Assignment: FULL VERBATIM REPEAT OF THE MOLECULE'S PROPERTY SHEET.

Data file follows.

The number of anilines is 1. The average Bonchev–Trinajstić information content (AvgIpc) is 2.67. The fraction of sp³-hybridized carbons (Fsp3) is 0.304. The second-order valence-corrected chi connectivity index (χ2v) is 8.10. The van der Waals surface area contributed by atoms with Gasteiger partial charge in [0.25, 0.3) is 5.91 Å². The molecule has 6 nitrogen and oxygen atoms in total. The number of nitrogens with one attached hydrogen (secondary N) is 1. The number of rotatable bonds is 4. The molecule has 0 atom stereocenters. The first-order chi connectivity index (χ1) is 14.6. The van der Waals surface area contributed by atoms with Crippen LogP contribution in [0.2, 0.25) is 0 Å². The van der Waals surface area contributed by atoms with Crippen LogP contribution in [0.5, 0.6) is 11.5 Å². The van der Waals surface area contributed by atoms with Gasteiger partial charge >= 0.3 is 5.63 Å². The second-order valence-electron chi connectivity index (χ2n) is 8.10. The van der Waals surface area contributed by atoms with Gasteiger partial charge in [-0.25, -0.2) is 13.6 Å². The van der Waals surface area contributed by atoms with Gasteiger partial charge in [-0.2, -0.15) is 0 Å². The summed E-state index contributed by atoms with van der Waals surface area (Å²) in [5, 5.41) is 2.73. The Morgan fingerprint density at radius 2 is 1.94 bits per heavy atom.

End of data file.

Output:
The number of anilines is 1. The average Bonchev–Trinajstić information content (AvgIpc) is 2.67. The fraction of sp³-hybridized carbons (Fsp3) is 0.304. The second-order valence-corrected chi connectivity index (χ2v) is 8.10. The van der Waals surface area contributed by atoms with Gasteiger partial charge in [0.25, 0.3) is 5.91 Å². The molecule has 6 nitrogen and oxygen atoms in total. The number of nitrogens with one attached hydrogen (secondary N) is 1. The number of rotatable bonds is 4. The molecule has 0 atom stereocenters. The first-order chi connectivity index (χ1) is 14.6. The van der Waals surface area contributed by atoms with Crippen LogP contribution in [0.2, 0.25) is 0 Å². The van der Waals surface area contributed by atoms with Crippen LogP contribution in [0.5, 0.6) is 11.5 Å². The van der Waals surface area contributed by atoms with Gasteiger partial charge >= 0.3 is 5.63 Å². The second-order valence-electron chi connectivity index (χ2n) is 8.10. The van der Waals surface area contributed by atoms with Gasteiger partial charge in [-0.25, -0.2) is 13.6 Å². The van der Waals surface area contributed by atoms with Gasteiger partial charge in [-0.2, -0.15) is 0 Å². The summed E-state index contributed by atoms with van der Waals surface area (Å²) in [5, 5.41) is 2.73. The Morgan fingerprint density at radius 2 is 1.94 bits per heavy atom.